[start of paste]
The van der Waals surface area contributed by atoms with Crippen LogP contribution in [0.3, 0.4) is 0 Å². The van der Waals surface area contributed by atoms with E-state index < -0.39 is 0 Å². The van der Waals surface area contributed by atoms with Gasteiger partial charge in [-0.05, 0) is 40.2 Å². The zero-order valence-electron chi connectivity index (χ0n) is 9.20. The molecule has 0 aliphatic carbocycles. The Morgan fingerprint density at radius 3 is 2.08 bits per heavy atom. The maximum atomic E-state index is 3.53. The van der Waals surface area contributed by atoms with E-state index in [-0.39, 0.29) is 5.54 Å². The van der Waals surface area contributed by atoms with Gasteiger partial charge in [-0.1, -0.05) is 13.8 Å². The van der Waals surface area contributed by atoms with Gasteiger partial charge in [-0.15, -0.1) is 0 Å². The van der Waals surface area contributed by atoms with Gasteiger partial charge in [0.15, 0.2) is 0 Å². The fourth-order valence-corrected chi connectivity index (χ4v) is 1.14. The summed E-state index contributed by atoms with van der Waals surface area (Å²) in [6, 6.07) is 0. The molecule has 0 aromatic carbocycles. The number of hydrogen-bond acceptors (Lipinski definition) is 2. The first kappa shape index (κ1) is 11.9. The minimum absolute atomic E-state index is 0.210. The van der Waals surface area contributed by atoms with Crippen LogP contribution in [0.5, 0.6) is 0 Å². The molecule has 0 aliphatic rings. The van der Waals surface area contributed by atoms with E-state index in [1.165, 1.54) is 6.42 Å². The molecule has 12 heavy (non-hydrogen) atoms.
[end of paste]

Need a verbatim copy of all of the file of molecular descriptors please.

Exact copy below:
The van der Waals surface area contributed by atoms with Crippen LogP contribution in [0.3, 0.4) is 0 Å². The van der Waals surface area contributed by atoms with E-state index < -0.39 is 0 Å². The van der Waals surface area contributed by atoms with Gasteiger partial charge in [-0.05, 0) is 40.2 Å². The zero-order valence-electron chi connectivity index (χ0n) is 9.20. The molecule has 0 aliphatic carbocycles. The Morgan fingerprint density at radius 3 is 2.08 bits per heavy atom. The maximum atomic E-state index is 3.53. The van der Waals surface area contributed by atoms with E-state index in [-0.39, 0.29) is 5.54 Å². The van der Waals surface area contributed by atoms with Gasteiger partial charge in [-0.1, -0.05) is 13.8 Å². The van der Waals surface area contributed by atoms with Gasteiger partial charge in [-0.15, -0.1) is 0 Å². The van der Waals surface area contributed by atoms with Gasteiger partial charge in [0.15, 0.2) is 0 Å². The fourth-order valence-corrected chi connectivity index (χ4v) is 1.14. The summed E-state index contributed by atoms with van der Waals surface area (Å²) in [6, 6.07) is 0. The molecule has 0 aromatic carbocycles. The number of hydrogen-bond acceptors (Lipinski definition) is 2. The first kappa shape index (κ1) is 11.9. The minimum absolute atomic E-state index is 0.210. The van der Waals surface area contributed by atoms with Crippen LogP contribution in [0.5, 0.6) is 0 Å². The molecule has 0 aliphatic rings. The van der Waals surface area contributed by atoms with E-state index in [1.165, 1.54) is 6.42 Å². The molecule has 12 heavy (non-hydrogen) atoms.